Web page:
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21st Century Literacies
 

21st Century Literacies

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A staff development prorgram for the teachers in the Philadelphia Public School made by Renee Hobbs, Kelly Mendoza, Sherri Hope Culver, Jiwon Yoon, Mike Robb Grieco and Tanya Jackson

A staff development prorgram for the teachers in the Philadelphia Public School made by Renee Hobbs, Kelly Mendoza, Sherri Hope Culver, Jiwon Yoon, Mike Robb Grieco and Tanya Jackson

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    21st Century Literacies 21st Century Literacies Presentation Transcript

    •   Thinking Beyond Beats & Rhymes: Practicing Media Literacy in Communication Arts Professional Development Institute School District of Philadelphia Career and Technical Education (CTE) Office of Secondary Education November 6, 2007
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    • Setting High Expectations
      • 1. Communication
      • A qualified Philadelphia graduate will communicate effectively in English, both orally and in writing. Specifically, the student will have demonstrated the ability to:
      • write effectively and appropriately to a variety of audiences for a variety of purposes, including informing, reporting, persuading, and summarizing;
      • listen actively, in a variety of situations and for a variety of purposes;
      • read with understanding, read critically, and interpret a wide variety of written materials;
      • use with ease the tools of information technology.
    • Setting High Expectations
      • 2. Reasoning and Problem Solving
      • A qualified Philadelphia graduate can apply reasoning and problem solving skills to all aspects of work, study, and life. Specifically, the student will have demonstrated the ability to:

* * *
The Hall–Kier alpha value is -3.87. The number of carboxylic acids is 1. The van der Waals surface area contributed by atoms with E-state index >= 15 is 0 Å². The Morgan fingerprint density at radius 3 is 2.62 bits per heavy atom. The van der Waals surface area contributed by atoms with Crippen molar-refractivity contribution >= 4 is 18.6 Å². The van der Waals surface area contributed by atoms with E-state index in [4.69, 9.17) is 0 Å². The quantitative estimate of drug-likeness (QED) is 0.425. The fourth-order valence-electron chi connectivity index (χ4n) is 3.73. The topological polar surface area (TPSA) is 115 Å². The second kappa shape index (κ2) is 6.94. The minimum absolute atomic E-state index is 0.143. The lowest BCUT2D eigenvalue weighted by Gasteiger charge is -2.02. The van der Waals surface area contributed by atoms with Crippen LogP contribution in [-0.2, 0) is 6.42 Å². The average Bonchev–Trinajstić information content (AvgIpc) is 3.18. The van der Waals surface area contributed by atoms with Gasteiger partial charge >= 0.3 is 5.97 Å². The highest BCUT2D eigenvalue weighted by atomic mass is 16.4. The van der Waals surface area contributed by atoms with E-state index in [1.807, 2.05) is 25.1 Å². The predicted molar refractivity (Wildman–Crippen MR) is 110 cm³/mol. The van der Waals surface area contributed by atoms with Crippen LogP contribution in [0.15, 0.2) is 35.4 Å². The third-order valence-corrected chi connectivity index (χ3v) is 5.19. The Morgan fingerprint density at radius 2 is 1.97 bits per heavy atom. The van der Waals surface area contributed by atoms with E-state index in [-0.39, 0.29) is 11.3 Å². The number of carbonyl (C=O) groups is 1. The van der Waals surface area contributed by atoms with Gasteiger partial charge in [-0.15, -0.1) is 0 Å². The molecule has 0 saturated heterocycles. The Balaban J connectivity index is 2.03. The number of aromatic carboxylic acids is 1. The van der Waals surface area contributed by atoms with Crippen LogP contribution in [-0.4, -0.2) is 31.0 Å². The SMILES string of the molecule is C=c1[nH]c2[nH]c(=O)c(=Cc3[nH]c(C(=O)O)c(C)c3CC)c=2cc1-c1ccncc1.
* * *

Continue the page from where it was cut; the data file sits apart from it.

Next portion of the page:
• choose and apply logical and effective problem solving techniques;
      • approach problem solving with a critical eye, an open mind, and persistence;
      • think abstractly and creatively;
      • ask meaningful questions.
    • Overview of the Day
      • New Literacies and Secondary Education
      • Critical Questions of Media Literacy
      • Video: “Beyond Beats and Rhymes” by
      • Byron Hurt
      • Identity and Discourse Communities
      • Modeling Active Learning Strategies
      • Creating Media: Play, Learning & Performance
      • Empowerment Spiral: Awareness, Analysis, Reflection, Action
    • FACULTY Sherri Hope Culver, Director Renee Hobbs, Professor Eugene Martin, Lecturer GRADUATE STUDENTS Jiwon Yoon Mike Robb Grieco Kelly Mendoza Tanya Jackson STAFF Krystin McBrien
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    • A Conflicted Fan What is your love-hate relationship with mass media, popular culture and digital technology?
    • Widespread Interest in “New Literacies”
      • Information technology
      • Communication and media studies
      • Library and information science
      • K-12 education
      • Public health
      • Fine and performing arts
      • After school and informal learning
    • New Literacies…
      • Visual Literacy
      • Information Literacy
      • Media Literacy
      • Critical Literacy
      • ICT Literacy
    • Visual Literacy Questions
      • -- How can visual information help people learn?
      • -- How do the emotional and aesthetic dimensions of images affect learning?
      • -- How do viewers make sense of the different kinds of realism in the images we see in films and television?
      • -- How do we best help visual learners?